Boris Johnson has ordered a full lockdown of the UK in a dramatic escalation of the government’s fight against the coronavirus outbreak — authorising police to fine Britons who leave their homes for nonessential reasons, closing all shops selling nonessential goods, and banning weddings and all other public gatherings of more than two people.
In a historic address to the nation from Downing Street on Monday night, the prime minister said: “From this evening I must give the British people a very simple instruction: You must stay at home.”
People will only be allowed to leave their homes for one of four reasons: to shop for basic necessities, to take one form of exercise a day, for any medical need, such as providing care for a vulnerable person, or to travel to and from work "if absolutely necessary".
Johnson said the government was closing all shops selling nonessential goods, including clothing and electronic stores and other premises, including libraries and playgrounds.
Gatherings of more than two people in public — excluding people you live with — will be prohibited, as will all social events, including weddings, baptisms, and other ceremonies, but excluding funerals.
"You should not be meeting friends," Johnson said. "If your friends ask you to meet, you should say no."
Parks will remain open for exercise, but gatherings will be dispersed. People will be allowed to run, walk, or cycle — alone or with members of your household — but only once a day.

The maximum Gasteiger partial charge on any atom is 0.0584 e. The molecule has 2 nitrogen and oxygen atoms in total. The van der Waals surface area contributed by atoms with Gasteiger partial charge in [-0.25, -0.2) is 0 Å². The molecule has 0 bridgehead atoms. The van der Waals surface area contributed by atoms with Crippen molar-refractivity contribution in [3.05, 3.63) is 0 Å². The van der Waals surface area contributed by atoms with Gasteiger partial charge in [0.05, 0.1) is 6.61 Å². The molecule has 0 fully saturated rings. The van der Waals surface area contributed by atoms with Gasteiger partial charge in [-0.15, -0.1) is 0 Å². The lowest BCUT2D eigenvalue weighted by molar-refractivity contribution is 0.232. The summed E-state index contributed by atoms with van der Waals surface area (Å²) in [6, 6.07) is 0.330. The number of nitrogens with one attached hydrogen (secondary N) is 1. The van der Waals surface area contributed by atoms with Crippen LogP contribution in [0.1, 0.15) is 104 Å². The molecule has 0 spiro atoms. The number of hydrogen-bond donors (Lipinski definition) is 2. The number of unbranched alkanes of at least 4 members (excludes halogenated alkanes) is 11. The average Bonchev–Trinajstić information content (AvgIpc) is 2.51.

“If you don’t follow the rules, the police will have the powers to enforce them, including through fines and dispersing gatherings," Johnson said, adding that the measures will be reviewed in three weeks and relaxed if the evidence shows the government can do so.
Explaining his decision to impose unprecedented restrictions on the British public, the prime minister told the nation: “Without a huge national effort to halt the growth of this virus, there will come a moment when no health service in the world could possibly cope — because there won’t be enough ventilators, enough intensive care beds, enough doctors and nurses.
“And as we have seen elsewhere, in other countries that also have fantastic health care systems, that is the moment of real danger.
“To put it simply, if too many people become seriously unwell at one time, the NHS will be unable to handle it — meaning more people are likely to die, not just from coronavirus but from other illnesses as well. So it’s vital to slow the spread of the disease.”
He added: “No prime minister wants to enact measures like this. I know the damage that this disruption is doing and will do to people’s lives, to their businesses, and to their jobs.”
He concluded: “We will beat the coronavirus, and we will beat it together. And therefore I urge you at this moment of national emergency to stay at home, protect our NHS, and save lives.”
The escalation of restrictions followed pressure from cabinet ministers and senior aides to implement a more drastic lockdown of the capital, as well as demands from opposition MPs and lobbying from the mayor of London. At a press conference on Sunday, Johnson faced repeated questioning on why he was not moving faster to introduce tougher measures.
London tube trains were still packed on Monday morning despite people being told to stay home and avoid nonessential travel. Transport for London is operating a reduced service — which means that although fewer people are travelling, services are still busy.
A further 54 people who had tested positive for the coronavirus have died in the UK, it was announced on Monday afternoon, bringing the total number of confirmed deaths to 335.